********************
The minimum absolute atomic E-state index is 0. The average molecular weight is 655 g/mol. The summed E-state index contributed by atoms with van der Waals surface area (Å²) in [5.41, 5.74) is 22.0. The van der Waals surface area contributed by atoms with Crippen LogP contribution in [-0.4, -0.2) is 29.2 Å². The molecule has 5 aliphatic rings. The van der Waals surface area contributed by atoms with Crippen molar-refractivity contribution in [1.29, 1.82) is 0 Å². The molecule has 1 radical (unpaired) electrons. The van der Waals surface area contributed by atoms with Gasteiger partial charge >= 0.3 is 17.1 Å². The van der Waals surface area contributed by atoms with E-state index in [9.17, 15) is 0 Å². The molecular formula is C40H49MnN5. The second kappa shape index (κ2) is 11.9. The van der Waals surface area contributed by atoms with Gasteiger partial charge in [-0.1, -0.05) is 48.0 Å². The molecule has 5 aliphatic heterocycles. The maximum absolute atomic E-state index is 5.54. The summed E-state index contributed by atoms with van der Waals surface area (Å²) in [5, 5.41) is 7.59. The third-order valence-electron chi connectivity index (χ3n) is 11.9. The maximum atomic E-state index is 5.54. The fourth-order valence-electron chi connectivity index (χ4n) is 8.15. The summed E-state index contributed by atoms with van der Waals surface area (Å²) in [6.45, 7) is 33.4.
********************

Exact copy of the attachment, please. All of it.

The minimum absolute atomic E-state index is 0. The average molecular weight is 655 g/mol. The summed E-state index contributed by atoms with van der Waals surface area (Å²) in [5.41, 5.74) is 22.0. The van der Waals surface area contributed by atoms with Crippen LogP contribution in [-0.4, -0.2) is 29.2 Å². The molecule has 5 aliphatic rings. The van der Waals surface area contributed by atoms with Crippen molar-refractivity contribution in [1.29, 1.82) is 0 Å². The molecule has 1 radical (unpaired) electrons. The van der Waals surface area contributed by atoms with Gasteiger partial charge >= 0.3 is 17.1 Å². The van der Waals surface area contributed by atoms with E-state index in [9.17, 15) is 0 Å². The molecular formula is C40H49MnN5. The second kappa shape index (κ2) is 11.9. The van der Waals surface area contributed by atoms with Gasteiger partial charge in [-0.1, -0.05) is 48.0 Å². The molecule has 5 aliphatic heterocycles. The maximum absolute atomic E-state index is 5.54. The summed E-state index contributed by atoms with van der Waals surface area (Å²) in [5, 5.41) is 7.59. The third-order valence-electron chi connectivity index (χ3n) is 11.9. The maximum atomic E-state index is 5.54. The fourth-order valence-electron chi connectivity index (χ4n) is 8.15. The summed E-state index contributed by atoms with van der Waals surface area (Å²) in [6.45, 7) is 33.4.